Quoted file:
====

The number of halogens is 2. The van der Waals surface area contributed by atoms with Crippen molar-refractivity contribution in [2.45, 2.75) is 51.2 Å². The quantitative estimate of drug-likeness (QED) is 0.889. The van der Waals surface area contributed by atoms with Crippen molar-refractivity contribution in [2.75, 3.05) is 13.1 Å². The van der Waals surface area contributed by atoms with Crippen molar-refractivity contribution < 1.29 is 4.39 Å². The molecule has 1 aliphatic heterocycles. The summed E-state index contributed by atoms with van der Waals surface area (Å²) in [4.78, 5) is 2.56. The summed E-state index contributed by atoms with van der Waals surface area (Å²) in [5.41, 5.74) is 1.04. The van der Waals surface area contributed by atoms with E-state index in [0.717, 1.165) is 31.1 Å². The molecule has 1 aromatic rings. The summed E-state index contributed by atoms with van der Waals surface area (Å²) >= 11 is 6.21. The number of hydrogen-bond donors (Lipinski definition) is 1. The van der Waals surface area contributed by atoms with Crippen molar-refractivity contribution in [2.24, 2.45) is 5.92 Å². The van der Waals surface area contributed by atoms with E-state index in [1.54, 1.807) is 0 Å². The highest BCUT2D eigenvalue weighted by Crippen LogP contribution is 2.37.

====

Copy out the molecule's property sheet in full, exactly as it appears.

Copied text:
The number of halogens is 2. The van der Waals surface area contributed by atoms with Crippen molar-refractivity contribution in [2.45, 2.75) is 51.2 Å². The quantitative estimate of drug-likeness (QED) is 0.889. The van der Waals surface area contributed by atoms with Crippen molar-refractivity contribution in [2.75, 3.05) is 13.1 Å². The van der Waals surface area contributed by atoms with Crippen molar-refractivity contribution < 1.29 is 4.39 Å². The molecule has 1 aliphatic heterocycles. The summed E-state index contributed by atoms with van der Waals surface area (Å²) in [4.78, 5) is 2.56. The summed E-state index contributed by atoms with van der Waals surface area (Å²) in [5.41, 5.74) is 1.04. The van der Waals surface area contributed by atoms with E-state index in [0.717, 1.165) is 31.1 Å². The molecule has 1 aromatic rings. The summed E-state index contributed by atoms with van der Waals surface area (Å²) >= 11 is 6.21. The number of hydrogen-bond donors (Lipinski definition) is 1. The van der Waals surface area contributed by atoms with Crippen molar-refractivity contribution in [2.24, 2.45) is 5.92 Å². The van der Waals surface area contributed by atoms with E-state index in [1.54, 1.807) is 0 Å². The highest BCUT2D eigenvalue weighted by Crippen LogP contribution is 2.37.